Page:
In the Latin American region, emerging expertise and ongoing privatization are spurring companies to consider new product approaches, writes Richard Meyer.

Against the backdrop of the ongoing liberalization of the economies of Latin America, more and more companies in the region are examining innovative approaches to their (re)insurance programs - and testing the ability of their providers to introduce more comprehensive products and services that transcend typical (re)insurance offerings.

The root causes vary. In some cases, the impetus to examine new approaches originates with providers themselves - in particular, the most sophisticated (re)insurers who perceive the need to provide fundamental education to their clients about the effectiveness and potential of the diverse product set known broadly as "finite" or "financial" insurance.

At the same time, in a region-wide phenomenon, the continuing privatization of formerly state-provided insurance coverages - specifically, workers compensation and accident and health insurance - has impelled corporations to investigate how they can best structure and deliver such benefits themselves, out from under the umbrella of the state.

Understanding the application of new products can be a challenge. For companies in Latin America, the true challenge - and the urgent need - is to approach such products as opportunities. The reality is that as new forms of (re)insurance become more pervasive in the region, companies can realize far more efficient and cost effective insurance programs, as well as - in the case of employee focused programs - coverages that even have striking human resources benefit.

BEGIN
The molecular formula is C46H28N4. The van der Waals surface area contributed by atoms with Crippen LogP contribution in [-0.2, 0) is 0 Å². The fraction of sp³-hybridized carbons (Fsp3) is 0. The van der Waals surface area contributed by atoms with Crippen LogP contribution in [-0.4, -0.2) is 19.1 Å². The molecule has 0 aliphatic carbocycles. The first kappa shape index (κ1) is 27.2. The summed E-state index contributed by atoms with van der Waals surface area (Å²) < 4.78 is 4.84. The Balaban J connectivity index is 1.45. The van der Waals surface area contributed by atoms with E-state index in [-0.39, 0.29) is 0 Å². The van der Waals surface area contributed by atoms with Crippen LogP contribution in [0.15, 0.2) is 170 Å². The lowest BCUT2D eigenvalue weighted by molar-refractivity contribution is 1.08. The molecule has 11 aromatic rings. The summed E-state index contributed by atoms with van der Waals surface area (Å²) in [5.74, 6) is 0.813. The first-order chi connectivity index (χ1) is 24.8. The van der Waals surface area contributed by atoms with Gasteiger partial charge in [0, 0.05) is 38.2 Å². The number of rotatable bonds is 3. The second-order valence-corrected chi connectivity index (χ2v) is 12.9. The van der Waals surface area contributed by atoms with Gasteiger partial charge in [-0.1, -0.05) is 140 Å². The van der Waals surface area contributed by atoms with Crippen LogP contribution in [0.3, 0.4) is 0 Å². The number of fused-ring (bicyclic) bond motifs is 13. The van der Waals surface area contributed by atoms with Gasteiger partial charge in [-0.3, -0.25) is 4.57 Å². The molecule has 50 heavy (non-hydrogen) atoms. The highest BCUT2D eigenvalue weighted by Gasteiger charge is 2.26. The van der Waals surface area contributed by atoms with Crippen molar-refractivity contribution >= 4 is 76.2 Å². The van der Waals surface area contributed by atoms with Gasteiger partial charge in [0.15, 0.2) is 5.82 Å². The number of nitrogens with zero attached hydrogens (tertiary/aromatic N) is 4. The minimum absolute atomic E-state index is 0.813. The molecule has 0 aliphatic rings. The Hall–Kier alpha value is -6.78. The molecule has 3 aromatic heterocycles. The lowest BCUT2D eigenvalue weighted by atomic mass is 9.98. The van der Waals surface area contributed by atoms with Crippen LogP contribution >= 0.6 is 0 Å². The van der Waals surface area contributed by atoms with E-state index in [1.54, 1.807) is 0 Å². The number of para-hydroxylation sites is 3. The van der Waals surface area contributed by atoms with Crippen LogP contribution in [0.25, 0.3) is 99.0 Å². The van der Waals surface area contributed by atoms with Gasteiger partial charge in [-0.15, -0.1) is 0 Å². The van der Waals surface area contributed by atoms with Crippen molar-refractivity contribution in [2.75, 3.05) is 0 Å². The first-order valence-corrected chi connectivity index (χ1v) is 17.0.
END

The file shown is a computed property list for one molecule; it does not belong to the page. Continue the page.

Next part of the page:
Finite insurance emerges in the region

Finite insurance, as a product category, has become common in the United States and Europe, but need for the product is still not generally perceived in Latin America.

The first hurdle that must be overcome by companies considering finite insurance is basic understanding of the term and genre itself. The fact is that there is no concise, universally accepted definition of this product.

In the most general terms, finite insurance refers to products designed to address a company's financial needs opposed to capacity needs and requirements. While the definition may be concise, the range of applications addressed by finite insurance is exceedingly broad and complex.

In more detailed terms, finite insurance, for the (re)insurer, refers to a contract in which the downside risk and upside gain is limited; for the buyer, it refers to a product that combines risk transfer and self insurance, and that provides investment opportunities to achieve financial objectives.

The finite concept is an arrangement that combines risk transfer and self insurance by establishing a fund to pay losses over a defined period. The fund then pays losses within predefined limits. The fund receives the benefit of investment income, a large part of the fund balance is given back to the cedant as profit commission at the end of the term, and the reinsurer retains a small margin of the fund as fee.

Among the approach's many advantages are cost stabilization, by eliminating peaks and valleys from earnings; insurance cost reduction, by spreading price over a longer term; tailoring coverage to reflect uninsurable or difficult risks; providing protection from currency devaluation, and generating investment income and a tax advantage.